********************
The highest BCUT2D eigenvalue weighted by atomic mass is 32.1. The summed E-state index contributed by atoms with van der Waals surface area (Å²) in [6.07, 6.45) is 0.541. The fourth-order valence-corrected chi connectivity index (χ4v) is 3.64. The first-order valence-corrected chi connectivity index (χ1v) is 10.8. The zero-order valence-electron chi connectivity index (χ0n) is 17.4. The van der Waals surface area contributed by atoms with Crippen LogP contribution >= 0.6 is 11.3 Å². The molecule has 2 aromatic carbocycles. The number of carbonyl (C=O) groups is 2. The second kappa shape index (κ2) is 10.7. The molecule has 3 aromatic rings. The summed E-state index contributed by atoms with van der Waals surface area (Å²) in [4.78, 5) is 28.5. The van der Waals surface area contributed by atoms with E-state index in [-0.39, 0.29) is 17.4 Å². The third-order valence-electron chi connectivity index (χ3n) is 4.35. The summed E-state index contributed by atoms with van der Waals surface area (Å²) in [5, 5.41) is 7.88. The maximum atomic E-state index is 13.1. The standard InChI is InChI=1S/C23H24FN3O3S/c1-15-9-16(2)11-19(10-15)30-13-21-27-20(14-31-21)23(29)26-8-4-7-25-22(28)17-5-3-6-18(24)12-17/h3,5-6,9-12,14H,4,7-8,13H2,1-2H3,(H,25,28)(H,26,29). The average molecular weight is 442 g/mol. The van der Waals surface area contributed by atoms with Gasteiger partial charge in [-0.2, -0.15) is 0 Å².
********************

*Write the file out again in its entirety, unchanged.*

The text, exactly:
The highest BCUT2D eigenvalue weighted by atomic mass is 32.1. The summed E-state index contributed by atoms with van der Waals surface area (Å²) in [6.07, 6.45) is 0.541. The fourth-order valence-corrected chi connectivity index (χ4v) is 3.64. The first-order valence-corrected chi connectivity index (χ1v) is 10.8. The zero-order valence-electron chi connectivity index (χ0n) is 17.4. The van der Waals surface area contributed by atoms with Crippen LogP contribution >= 0.6 is 11.3 Å². The molecule has 2 aromatic carbocycles. The number of carbonyl (C=O) groups is 2. The second kappa shape index (κ2) is 10.7. The molecule has 3 aromatic rings. The summed E-state index contributed by atoms with van der Waals surface area (Å²) in [4.78, 5) is 28.5. The van der Waals surface area contributed by atoms with E-state index in [-0.39, 0.29) is 17.4 Å². The third-order valence-electron chi connectivity index (χ3n) is 4.35. The summed E-state index contributed by atoms with van der Waals surface area (Å²) in [5, 5.41) is 7.88. The maximum atomic E-state index is 13.1. The standard InChI is InChI=1S/C23H24FN3O3S/c1-15-9-16(2)11-19(10-15)30-13-21-27-20(14-31-21)23(29)26-8-4-7-25-22(28)17-5-3-6-18(24)12-17/h3,5-6,9-12,14H,4,7-8,13H2,1-2H3,(H,25,28)(H,26,29). The average molecular weight is 442 g/mol. The van der Waals surface area contributed by atoms with Gasteiger partial charge in [-0.2, -0.15) is 0 Å².